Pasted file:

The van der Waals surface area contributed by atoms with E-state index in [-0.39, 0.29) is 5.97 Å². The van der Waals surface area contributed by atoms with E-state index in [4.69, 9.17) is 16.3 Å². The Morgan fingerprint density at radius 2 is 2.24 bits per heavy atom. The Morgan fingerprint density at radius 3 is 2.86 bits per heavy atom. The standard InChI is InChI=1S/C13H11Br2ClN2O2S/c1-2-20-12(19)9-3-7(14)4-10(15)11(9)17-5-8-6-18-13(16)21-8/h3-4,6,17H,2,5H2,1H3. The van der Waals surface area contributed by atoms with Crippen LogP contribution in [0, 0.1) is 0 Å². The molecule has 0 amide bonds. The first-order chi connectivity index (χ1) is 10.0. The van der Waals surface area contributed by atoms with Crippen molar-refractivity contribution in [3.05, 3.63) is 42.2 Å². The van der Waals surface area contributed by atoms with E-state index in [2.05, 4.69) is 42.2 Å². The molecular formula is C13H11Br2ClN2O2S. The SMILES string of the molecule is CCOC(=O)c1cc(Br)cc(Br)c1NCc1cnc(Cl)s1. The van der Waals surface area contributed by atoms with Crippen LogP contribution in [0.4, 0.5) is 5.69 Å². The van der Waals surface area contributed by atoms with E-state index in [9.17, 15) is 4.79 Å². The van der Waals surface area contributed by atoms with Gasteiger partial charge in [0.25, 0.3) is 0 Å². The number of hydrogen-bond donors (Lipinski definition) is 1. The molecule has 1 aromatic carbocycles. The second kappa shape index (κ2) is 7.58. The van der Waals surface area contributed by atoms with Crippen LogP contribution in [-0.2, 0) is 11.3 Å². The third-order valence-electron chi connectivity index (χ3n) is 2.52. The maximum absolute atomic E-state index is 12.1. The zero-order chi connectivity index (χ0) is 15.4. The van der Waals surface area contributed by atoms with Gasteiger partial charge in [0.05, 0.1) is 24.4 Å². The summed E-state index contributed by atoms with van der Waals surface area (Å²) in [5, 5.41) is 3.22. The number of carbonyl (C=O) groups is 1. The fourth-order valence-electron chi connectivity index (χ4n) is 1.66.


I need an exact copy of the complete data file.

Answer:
The van der Waals surface area contributed by atoms with E-state index in [-0.39, 0.29) is 5.97 Å². The van der Waals surface area contributed by atoms with E-state index in [4.69, 9.17) is 16.3 Å². The Morgan fingerprint density at radius 2 is 2.24 bits per heavy atom. The Morgan fingerprint density at radius 3 is 2.86 bits per heavy atom. The standard InChI is InChI=1S/C13H11Br2ClN2O2S/c1-2-20-12(19)9-3-7(14)4-10(15)11(9)17-5-8-6-18-13(16)21-8/h3-4,6,17H,2,5H2,1H3. The van der Waals surface area contributed by atoms with Crippen LogP contribution in [0, 0.1) is 0 Å². The molecule has 0 amide bonds. The first-order chi connectivity index (χ1) is 10.0. The van der Waals surface area contributed by atoms with Crippen molar-refractivity contribution in [3.05, 3.63) is 42.2 Å². The van der Waals surface area contributed by atoms with E-state index in [2.05, 4.69) is 42.2 Å². The molecular formula is C13H11Br2ClN2O2S. The SMILES string of the molecule is CCOC(=O)c1cc(Br)cc(Br)c1NCc1cnc(Cl)s1. The van der Waals surface area contributed by atoms with Crippen LogP contribution in [0.4, 0.5) is 5.69 Å². The van der Waals surface area contributed by atoms with E-state index in [9.17, 15) is 4.79 Å². The van der Waals surface area contributed by atoms with Gasteiger partial charge in [0.25, 0.3) is 0 Å². The number of hydrogen-bond donors (Lipinski definition) is 1. The molecule has 1 aromatic carbocycles. The second kappa shape index (κ2) is 7.58. The van der Waals surface area contributed by atoms with Crippen LogP contribution in [-0.2, 0) is 11.3 Å². The third-order valence-electron chi connectivity index (χ3n) is 2.52. The maximum absolute atomic E-state index is 12.1. The zero-order chi connectivity index (χ0) is 15.4. The van der Waals surface area contributed by atoms with Gasteiger partial charge in [0.05, 0.1) is 24.4 Å². The summed E-state index contributed by atoms with van der Waals surface area (Å²) in [5, 5.41) is 3.22. The number of carbonyl (C=O) groups is 1. The fourth-order valence-electron chi connectivity index (χ4n) is 1.66.